Smells like love: Sniff out your perfect partner with odor dating site

© Jacqueline C.Wright / YouTube
A new exclusive dating service has entered the New York market, encouraging the lovelorn to follow their noses in the quest for true love.

Smell Dating brands itself as “the first mail odor dating service” as opposed to the more familiar term associated with looking for a partner quickly – mail order.

It offers an alternative to the influx of visual based online dating apps, asking people to “surrender yourself to a poignant experience of body odor”.

The service is limited to just 100 participants in New York, a fair cut off by most people’s expectations, considering the task expects people to wear the same t-shirt for three days so it can collect each participant’s unique stench.

“The internet has replaced fleshy experience with flat apparitions, avatars and painstakingly curated profile pics. Smell Dating closes digital distance by restoring your molecular intuition,” the website claims.

Participants receive a white T-Shirt in the mail. which they are asked to wear for three days and three nights without deodorants or other scents.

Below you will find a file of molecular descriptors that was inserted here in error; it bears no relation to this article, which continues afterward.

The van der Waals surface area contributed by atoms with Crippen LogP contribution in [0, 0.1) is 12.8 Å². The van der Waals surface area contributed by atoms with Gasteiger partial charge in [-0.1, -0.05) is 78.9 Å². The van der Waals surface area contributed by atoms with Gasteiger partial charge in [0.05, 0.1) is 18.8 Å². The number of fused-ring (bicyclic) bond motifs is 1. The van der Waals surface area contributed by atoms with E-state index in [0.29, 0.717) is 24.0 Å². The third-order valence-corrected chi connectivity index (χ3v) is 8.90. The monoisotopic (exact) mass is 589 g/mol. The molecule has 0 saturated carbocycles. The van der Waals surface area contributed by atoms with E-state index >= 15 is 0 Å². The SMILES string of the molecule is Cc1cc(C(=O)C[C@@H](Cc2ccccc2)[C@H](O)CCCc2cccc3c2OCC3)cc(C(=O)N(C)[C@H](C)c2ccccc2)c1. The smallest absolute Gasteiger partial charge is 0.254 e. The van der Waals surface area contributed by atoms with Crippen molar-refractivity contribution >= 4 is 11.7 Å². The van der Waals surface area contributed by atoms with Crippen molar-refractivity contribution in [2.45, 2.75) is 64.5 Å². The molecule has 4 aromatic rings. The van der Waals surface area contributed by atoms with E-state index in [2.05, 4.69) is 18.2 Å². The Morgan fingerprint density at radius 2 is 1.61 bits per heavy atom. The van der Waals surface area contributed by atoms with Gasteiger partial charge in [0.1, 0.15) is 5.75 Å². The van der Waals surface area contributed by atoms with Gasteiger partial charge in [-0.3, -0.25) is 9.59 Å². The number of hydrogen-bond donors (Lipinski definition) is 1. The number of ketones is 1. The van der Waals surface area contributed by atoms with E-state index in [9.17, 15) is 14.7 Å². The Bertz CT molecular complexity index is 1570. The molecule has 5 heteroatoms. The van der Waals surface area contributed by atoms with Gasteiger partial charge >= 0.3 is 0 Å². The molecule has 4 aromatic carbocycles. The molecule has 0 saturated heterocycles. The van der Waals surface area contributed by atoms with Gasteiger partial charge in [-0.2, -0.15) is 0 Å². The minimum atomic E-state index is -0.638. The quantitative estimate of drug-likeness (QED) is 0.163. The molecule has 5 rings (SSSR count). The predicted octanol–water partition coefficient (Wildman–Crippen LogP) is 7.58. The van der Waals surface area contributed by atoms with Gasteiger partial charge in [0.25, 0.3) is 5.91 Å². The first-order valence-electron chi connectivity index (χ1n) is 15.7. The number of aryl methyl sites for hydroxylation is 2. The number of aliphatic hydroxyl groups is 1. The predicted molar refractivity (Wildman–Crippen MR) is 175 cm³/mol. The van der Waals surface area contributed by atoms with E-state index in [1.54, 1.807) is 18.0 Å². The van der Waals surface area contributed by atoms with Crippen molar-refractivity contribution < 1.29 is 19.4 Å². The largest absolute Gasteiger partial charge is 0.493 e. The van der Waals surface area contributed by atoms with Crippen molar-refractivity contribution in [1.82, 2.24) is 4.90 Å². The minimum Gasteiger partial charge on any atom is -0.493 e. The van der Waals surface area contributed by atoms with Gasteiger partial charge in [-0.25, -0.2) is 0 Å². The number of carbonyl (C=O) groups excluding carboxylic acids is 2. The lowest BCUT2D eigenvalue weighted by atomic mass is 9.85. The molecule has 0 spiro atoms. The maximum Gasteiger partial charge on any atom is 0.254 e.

The T-shirt should then be returned in a prepaid envelope, where the, “not-for-profit”, Smell Dating will proceed to cut them up into pieces.

Swatches of the T-shirts, worn by a selection of individuals, will be sent back to each participant for them to choose which smell they like –if two parties like the smell of each other then bingo – there’s a match.

So if you’d rather trust your nose and smell some sweaty shirts instead of swiping left or right, it will set you back a mere 25 dollars.

The creators of the novel matchmaking site, Tega Brain and Sam Lavigne, have admitted they do not know how successful the technique will be in pairing people off but are looking at it as a fun internet experiment.

"It's an Internet experiment," Lavigne, who is also the co-founder of Useless Press, (a digital arts group known to have a laugh..) told ABC News, adding that he views the service as more of an "art piece," with the potential of expansion in the future.

The website, which appears to have coined the catchy phrase - molecular intuition, backs up it’s matchmaking technique with reference to some “stellar” research and even includes a reading list.

“Smell researchers even speculate that high contemporary divorce rates may be related to the overuse of deodorants and the underuse of our natural olfactory intelligence,” the website warns.